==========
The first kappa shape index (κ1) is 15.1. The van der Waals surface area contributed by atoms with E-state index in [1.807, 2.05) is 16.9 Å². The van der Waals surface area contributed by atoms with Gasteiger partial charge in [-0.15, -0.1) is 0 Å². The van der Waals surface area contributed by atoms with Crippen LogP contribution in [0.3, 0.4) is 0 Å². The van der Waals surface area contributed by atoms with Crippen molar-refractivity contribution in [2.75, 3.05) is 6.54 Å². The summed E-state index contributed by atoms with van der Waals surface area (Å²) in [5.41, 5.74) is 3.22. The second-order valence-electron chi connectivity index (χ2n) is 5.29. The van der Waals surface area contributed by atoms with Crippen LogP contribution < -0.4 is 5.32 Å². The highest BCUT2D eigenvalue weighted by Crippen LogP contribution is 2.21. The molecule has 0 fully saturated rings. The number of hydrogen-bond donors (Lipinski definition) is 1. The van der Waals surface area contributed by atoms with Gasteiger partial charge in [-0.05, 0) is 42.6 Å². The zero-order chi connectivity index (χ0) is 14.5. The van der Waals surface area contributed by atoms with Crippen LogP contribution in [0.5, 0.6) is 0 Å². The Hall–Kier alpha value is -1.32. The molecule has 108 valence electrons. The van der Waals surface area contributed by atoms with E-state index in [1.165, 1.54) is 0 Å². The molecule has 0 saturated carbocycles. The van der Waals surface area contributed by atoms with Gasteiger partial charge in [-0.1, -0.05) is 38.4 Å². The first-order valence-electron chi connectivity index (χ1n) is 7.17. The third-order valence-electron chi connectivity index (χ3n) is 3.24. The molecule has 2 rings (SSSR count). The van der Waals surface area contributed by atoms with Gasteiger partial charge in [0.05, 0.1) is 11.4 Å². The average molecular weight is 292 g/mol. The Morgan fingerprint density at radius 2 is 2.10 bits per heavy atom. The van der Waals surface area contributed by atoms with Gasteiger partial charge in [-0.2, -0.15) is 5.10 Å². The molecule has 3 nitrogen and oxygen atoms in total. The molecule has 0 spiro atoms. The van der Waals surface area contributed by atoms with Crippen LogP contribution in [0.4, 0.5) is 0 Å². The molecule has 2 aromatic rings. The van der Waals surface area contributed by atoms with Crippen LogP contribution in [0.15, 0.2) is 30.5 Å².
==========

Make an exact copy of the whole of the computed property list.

The first kappa shape index (κ1) is 15.1. The van der Waals surface area contributed by atoms with E-state index in [1.807, 2.05) is 16.9 Å². The van der Waals surface area contributed by atoms with Gasteiger partial charge in [-0.15, -0.1) is 0 Å². The van der Waals surface area contributed by atoms with Crippen LogP contribution in [0.3, 0.4) is 0 Å². The van der Waals surface area contributed by atoms with Crippen molar-refractivity contribution in [2.75, 3.05) is 6.54 Å². The summed E-state index contributed by atoms with van der Waals surface area (Å²) in [5.41, 5.74) is 3.22. The second-order valence-electron chi connectivity index (χ2n) is 5.29. The van der Waals surface area contributed by atoms with Crippen LogP contribution < -0.4 is 5.32 Å². The highest BCUT2D eigenvalue weighted by Crippen LogP contribution is 2.21. The molecule has 0 fully saturated rings. The number of hydrogen-bond donors (Lipinski definition) is 1. The van der Waals surface area contributed by atoms with Gasteiger partial charge in [-0.05, 0) is 42.6 Å². The zero-order chi connectivity index (χ0) is 14.5. The van der Waals surface area contributed by atoms with Crippen LogP contribution in [0.5, 0.6) is 0 Å². The Hall–Kier alpha value is -1.32. The molecule has 108 valence electrons. The van der Waals surface area contributed by atoms with E-state index in [1.165, 1.54) is 0 Å². The molecule has 0 saturated carbocycles. The van der Waals surface area contributed by atoms with Gasteiger partial charge in [-0.1, -0.05) is 38.4 Å². The first-order valence-electron chi connectivity index (χ1n) is 7.17. The third-order valence-electron chi connectivity index (χ3n) is 3.24. The molecule has 2 rings (SSSR count). The van der Waals surface area contributed by atoms with Gasteiger partial charge in [0.05, 0.1) is 11.4 Å². The average molecular weight is 292 g/mol. The Morgan fingerprint density at radius 2 is 2.10 bits per heavy atom. The van der Waals surface area contributed by atoms with Gasteiger partial charge in [-0.2, -0.15) is 5.10 Å². The molecule has 3 nitrogen and oxygen atoms in total. The molecule has 0 spiro atoms. The van der Waals surface area contributed by atoms with Crippen LogP contribution in [0.4, 0.5) is 0 Å². The molecule has 2 aromatic rings. The van der Waals surface area contributed by atoms with Crippen LogP contribution in [0.15, 0.2) is 30.5 Å².